Jason Cooper, also with the FWRT, told The Commons the story of the West River Railroad and how it relates to the current challenges in developing the trail system. In the 1880s, the Vermont legislature approved the railroad that would later be known as “36 miles of trouble.” After a number of false starts and large and small debacles, the final owner who had worked hard with his wife to maintain the rails finally gave up. The railroad went bankrupt in 1936, and the assets were returned to the state.
But, the owners of the quarry in Dummerston needed the railroad to ship their granite to Brattleboro, so it could be sent “all over the world,” said Cooper. So, the quarry owners bought the railroad from “just north of the quarry to the center of Brattleboro,” Cooper said.

In 1938, a hurricane destroyed the bridge spanning the West River, and “the quarry gave up,” Cooper said. They sold the entire railroad to a New York salvage company. This included the rails, bridges, rolling stock, switches, and spikes — everything metal — which the salvage company stripped and sold into the lucrative steel market. The salvage company also took ownership of the railbed itself, including the rights-of-way that allowed the old railroad to pass through private property.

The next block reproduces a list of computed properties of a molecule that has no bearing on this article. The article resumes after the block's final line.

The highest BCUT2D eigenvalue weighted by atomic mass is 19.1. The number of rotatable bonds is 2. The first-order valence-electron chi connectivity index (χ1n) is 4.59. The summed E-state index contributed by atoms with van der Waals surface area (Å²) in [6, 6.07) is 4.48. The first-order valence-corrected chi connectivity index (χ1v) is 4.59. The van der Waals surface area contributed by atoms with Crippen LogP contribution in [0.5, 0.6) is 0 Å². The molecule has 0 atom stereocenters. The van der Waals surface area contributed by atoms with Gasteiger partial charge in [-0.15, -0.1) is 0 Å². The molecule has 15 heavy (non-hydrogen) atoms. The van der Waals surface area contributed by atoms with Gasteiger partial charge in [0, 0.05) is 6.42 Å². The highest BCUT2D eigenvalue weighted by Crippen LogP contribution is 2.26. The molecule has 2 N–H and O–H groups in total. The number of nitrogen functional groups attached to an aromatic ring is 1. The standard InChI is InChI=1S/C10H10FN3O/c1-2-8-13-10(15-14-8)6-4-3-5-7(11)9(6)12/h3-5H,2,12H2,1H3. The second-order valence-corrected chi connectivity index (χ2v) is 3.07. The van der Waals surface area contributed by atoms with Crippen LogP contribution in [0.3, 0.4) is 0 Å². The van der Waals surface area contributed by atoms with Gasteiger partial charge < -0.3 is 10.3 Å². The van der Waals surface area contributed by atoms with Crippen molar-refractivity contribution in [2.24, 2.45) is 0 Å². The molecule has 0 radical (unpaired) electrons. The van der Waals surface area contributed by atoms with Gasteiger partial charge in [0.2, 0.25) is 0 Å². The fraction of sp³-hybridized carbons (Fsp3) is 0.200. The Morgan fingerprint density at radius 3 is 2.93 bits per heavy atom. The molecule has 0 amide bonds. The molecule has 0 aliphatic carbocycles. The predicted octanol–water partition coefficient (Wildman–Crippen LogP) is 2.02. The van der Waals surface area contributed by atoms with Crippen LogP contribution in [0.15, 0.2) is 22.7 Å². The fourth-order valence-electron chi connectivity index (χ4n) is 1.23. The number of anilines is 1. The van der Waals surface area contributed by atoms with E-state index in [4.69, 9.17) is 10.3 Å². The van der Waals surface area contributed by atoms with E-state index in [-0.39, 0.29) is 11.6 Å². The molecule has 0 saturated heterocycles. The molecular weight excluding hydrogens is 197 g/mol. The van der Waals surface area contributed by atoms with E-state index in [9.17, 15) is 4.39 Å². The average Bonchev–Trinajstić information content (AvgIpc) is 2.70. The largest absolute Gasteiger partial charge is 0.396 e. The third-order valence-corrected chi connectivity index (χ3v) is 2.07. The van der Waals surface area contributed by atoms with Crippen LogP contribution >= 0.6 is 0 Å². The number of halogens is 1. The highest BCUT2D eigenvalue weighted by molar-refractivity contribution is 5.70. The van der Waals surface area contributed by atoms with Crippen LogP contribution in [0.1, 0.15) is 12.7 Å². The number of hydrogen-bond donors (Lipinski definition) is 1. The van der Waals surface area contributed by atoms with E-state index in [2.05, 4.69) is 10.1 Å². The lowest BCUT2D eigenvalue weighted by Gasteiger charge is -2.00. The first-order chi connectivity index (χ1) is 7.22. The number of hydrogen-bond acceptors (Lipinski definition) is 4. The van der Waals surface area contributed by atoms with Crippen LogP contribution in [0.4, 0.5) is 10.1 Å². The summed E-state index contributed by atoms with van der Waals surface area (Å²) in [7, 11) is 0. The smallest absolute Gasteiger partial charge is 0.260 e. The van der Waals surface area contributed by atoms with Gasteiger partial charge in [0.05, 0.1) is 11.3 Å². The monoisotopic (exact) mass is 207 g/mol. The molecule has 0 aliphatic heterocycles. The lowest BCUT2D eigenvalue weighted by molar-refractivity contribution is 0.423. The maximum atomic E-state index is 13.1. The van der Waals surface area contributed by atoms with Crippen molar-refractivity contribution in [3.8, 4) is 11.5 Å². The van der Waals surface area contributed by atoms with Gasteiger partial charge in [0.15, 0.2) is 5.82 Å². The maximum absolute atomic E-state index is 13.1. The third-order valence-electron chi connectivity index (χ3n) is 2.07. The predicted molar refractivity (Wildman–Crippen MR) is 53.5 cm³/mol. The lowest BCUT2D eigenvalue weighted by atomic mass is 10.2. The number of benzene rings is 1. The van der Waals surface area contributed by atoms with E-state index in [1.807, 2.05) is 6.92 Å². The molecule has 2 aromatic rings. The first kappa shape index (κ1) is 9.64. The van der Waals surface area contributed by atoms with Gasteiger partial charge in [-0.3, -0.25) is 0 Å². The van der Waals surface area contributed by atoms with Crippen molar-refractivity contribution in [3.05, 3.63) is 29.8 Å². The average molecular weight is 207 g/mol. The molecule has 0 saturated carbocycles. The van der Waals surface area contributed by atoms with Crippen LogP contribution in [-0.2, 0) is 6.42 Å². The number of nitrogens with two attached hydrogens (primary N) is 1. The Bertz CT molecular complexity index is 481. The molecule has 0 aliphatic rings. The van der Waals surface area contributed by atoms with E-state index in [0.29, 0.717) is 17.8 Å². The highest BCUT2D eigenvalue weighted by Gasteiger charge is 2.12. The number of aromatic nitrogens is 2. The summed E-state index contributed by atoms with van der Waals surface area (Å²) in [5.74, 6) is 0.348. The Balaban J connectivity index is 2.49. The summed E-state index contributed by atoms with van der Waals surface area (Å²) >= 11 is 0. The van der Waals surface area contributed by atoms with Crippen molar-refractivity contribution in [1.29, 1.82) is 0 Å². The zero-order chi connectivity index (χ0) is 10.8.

As the warranty deed for the property of one of the trail’s abutters says, “The premises are conveyed subject to such rights of way and easements as may exist upon or across the premises, of record or in fact, including but not limited to public utility easements, such rights, if any, as may be held by Vermont White Granite Quarries, Inc. or its successors, an [sic] the rights of the public in Town Highway #62.”